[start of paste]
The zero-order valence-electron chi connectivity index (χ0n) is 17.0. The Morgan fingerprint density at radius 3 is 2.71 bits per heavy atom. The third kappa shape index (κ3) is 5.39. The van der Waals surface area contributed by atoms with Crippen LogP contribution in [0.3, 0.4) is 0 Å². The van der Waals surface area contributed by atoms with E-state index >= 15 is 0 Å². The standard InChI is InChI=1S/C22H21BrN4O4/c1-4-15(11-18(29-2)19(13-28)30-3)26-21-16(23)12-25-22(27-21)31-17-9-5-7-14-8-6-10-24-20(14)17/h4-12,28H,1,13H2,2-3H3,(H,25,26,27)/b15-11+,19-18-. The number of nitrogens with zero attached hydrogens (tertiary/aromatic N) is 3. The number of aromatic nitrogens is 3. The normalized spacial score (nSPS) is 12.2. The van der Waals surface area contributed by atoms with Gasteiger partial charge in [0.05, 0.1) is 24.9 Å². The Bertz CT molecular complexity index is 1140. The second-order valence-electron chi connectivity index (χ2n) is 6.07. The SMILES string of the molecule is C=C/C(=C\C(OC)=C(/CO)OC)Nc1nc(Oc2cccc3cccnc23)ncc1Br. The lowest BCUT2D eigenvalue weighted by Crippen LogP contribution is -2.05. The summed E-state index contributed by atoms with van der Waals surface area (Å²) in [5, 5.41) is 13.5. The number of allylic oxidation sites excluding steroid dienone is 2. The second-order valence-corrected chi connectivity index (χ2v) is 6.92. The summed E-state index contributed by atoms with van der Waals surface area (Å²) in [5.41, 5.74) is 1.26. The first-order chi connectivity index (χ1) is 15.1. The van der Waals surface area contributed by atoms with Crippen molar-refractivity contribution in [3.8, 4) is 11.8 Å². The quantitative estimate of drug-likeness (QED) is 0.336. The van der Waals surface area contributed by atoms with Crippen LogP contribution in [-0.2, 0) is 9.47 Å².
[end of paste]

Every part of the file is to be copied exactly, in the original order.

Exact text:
The zero-order valence-electron chi connectivity index (χ0n) is 17.0. The Morgan fingerprint density at radius 3 is 2.71 bits per heavy atom. The third kappa shape index (κ3) is 5.39. The van der Waals surface area contributed by atoms with Crippen LogP contribution in [0.3, 0.4) is 0 Å². The van der Waals surface area contributed by atoms with E-state index >= 15 is 0 Å². The standard InChI is InChI=1S/C22H21BrN4O4/c1-4-15(11-18(29-2)19(13-28)30-3)26-21-16(23)12-25-22(27-21)31-17-9-5-7-14-8-6-10-24-20(14)17/h4-12,28H,1,13H2,2-3H3,(H,25,26,27)/b15-11+,19-18-. The number of nitrogens with zero attached hydrogens (tertiary/aromatic N) is 3. The number of aromatic nitrogens is 3. The normalized spacial score (nSPS) is 12.2. The van der Waals surface area contributed by atoms with Gasteiger partial charge in [0.05, 0.1) is 24.9 Å². The Bertz CT molecular complexity index is 1140. The second-order valence-electron chi connectivity index (χ2n) is 6.07. The SMILES string of the molecule is C=C/C(=C\C(OC)=C(/CO)OC)Nc1nc(Oc2cccc3cccnc23)ncc1Br. The lowest BCUT2D eigenvalue weighted by Crippen LogP contribution is -2.05. The summed E-state index contributed by atoms with van der Waals surface area (Å²) in [5, 5.41) is 13.5. The number of allylic oxidation sites excluding steroid dienone is 2. The second-order valence-corrected chi connectivity index (χ2v) is 6.92. The summed E-state index contributed by atoms with van der Waals surface area (Å²) in [5.41, 5.74) is 1.26. The first-order chi connectivity index (χ1) is 15.1. The van der Waals surface area contributed by atoms with Crippen molar-refractivity contribution in [3.8, 4) is 11.8 Å². The quantitative estimate of drug-likeness (QED) is 0.336. The van der Waals surface area contributed by atoms with Crippen LogP contribution in [-0.2, 0) is 9.47 Å².